Dan Hibbeln and the Southpaw boat became a fixture atop the podiums during the Florida West Coast Triple Crown Series by relying on fishing around oil rigs off the coast of Louisiana. That strategy let Southpaw breeze to a victory in the three-event series last year.
This year, however, a name change in the series (to Florida West Coast Bluewater Series) brought with it a boundary change. Anglers can’t go farther west than the western tip of Florida. As a result, Southpaw and her crew needed to find a new plan to defend its title.
A popular destination is right at the continental shelf where the depth shifts by thousands of feet in the northwest part of the gulf.
“They call that the corner of the steps,” said Hibbeln, the Southpaw captain.
They set up about 30 miles south of the shelf after leaving Bradenton Yacht Club on Tuesday to take part in the Crosthwait Extreme Billfish Classic, the opening leg of the series, and trolled for about 35 hours across three days, waiting for the marlin to bite.
The catch this year wasn’t as fruitful as in 2016, but Southpaw once again leads after one leg of the series. Southpaw scored 520 points with a pair of white marlin catches to edge Haulin’ Grass’ 511. Twisted Bills rounded out the top three in Palmetto on Sunday with 370 points.
19Points Southpaw leads by after the first leg of the Florida West Coast Bluewater Series.
The second leg will be the Sarasota Slam, which takes place Aug. 1-5 out of Marina Jack in Sarasota. The Billfish Series wraps up with the Old Salt Loop Tournament from Aug. 15-19 out of St. Petersburg.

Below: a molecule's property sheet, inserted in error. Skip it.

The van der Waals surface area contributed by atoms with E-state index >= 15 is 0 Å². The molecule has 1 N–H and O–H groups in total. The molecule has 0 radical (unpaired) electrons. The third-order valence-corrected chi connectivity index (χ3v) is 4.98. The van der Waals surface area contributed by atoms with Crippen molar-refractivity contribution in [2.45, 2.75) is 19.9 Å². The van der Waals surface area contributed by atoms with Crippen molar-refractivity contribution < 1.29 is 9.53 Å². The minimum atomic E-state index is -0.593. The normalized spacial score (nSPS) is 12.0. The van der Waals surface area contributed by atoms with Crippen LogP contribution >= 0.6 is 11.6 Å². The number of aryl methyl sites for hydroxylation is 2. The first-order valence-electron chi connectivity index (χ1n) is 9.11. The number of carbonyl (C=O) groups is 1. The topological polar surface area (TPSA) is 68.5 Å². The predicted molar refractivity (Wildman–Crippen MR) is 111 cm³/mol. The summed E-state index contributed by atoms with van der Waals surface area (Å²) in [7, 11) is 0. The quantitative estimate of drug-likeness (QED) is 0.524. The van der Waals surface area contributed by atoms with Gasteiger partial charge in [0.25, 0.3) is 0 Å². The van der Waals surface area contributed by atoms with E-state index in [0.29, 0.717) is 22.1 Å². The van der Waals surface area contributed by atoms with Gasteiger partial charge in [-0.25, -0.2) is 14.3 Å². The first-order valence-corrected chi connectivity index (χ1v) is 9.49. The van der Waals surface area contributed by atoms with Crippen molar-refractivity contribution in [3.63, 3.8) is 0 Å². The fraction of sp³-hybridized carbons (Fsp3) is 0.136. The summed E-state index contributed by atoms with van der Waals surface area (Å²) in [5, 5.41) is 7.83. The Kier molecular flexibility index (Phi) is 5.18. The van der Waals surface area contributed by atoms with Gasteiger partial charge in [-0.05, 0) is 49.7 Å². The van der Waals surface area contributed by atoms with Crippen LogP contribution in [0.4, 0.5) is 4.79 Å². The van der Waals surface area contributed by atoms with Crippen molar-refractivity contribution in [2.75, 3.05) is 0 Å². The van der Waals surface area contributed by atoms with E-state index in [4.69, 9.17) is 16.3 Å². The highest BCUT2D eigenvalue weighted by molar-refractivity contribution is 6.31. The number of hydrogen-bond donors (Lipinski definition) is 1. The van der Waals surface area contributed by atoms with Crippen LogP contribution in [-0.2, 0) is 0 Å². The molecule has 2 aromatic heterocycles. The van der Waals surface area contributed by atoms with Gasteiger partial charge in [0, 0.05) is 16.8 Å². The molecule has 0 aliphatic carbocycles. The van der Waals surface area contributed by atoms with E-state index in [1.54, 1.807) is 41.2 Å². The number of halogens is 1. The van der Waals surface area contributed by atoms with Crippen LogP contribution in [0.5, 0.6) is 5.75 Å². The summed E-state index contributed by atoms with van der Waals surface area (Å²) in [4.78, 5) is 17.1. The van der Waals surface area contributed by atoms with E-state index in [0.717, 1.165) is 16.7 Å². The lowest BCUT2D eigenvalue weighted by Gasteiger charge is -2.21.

The new boundaries seem destined to keep this year’s competition closer through all three rounds rather than the start-to-finish rout it was last year. In 35 hours of trolling, Southpaw had six bites from marlin and pulled in only two. One particularly frisky blue marlin cost them about 350 yards of line, Hibbeln said.
“We had several real shots,” Hibbeln said. “We really could’ve had a lot more points if we caught one or two more.”
The Crosthwait Extreme also handed out a number of trophies for the heaviest catches in a handful of “funfish” categories. Haulin’ Grass topped the tuna division with a 23-pound catch. Seahawk pulled in the biggest dolphin at more than 18 pounds, Team Galati caught the only wahoo at nearly 15 pounds, and Team Hooker reeled in the two biggest swordfish at 85 and 82 pounds.
We had several real shots. We really could’ve had a lot more points if we caught one or two more.
Dan Hibbeln, Southpaw captain
Hibbeln and his team won, though, by ignoring the individual fish trophies and going all in on marlin.
Southpaw began fishing Wednesday night, but didn’t get a single bite until Thursday afternoon, when the five anglers faced a doubleheader of white marlin, catching one and losing another. They made their second, and only other catch, that evening before losing three more throughout the rest of Thursday and Friday.
When Hibbeln pulled back into the yacht club Saturday, he pulled out his checkbook and made a $5,000 donation to the series. He’s been doing competitions like these in the area since 1986, when he won the old Triple Crown with his father.
The tournament was bigger in the 1980s than it is now, when nine boats competed in the first leg this week. But it’s something Hibbeln wants to see continue even when he’s no longer competing in it himself.
“We want to see them keep going,” Hibbeln said. “It’s a way of giving back, getting people to keep fishing. You like when you win money, but if you’re a tournament fisherman for any length of time, it’s not about the money. It’s about having fun fishing.”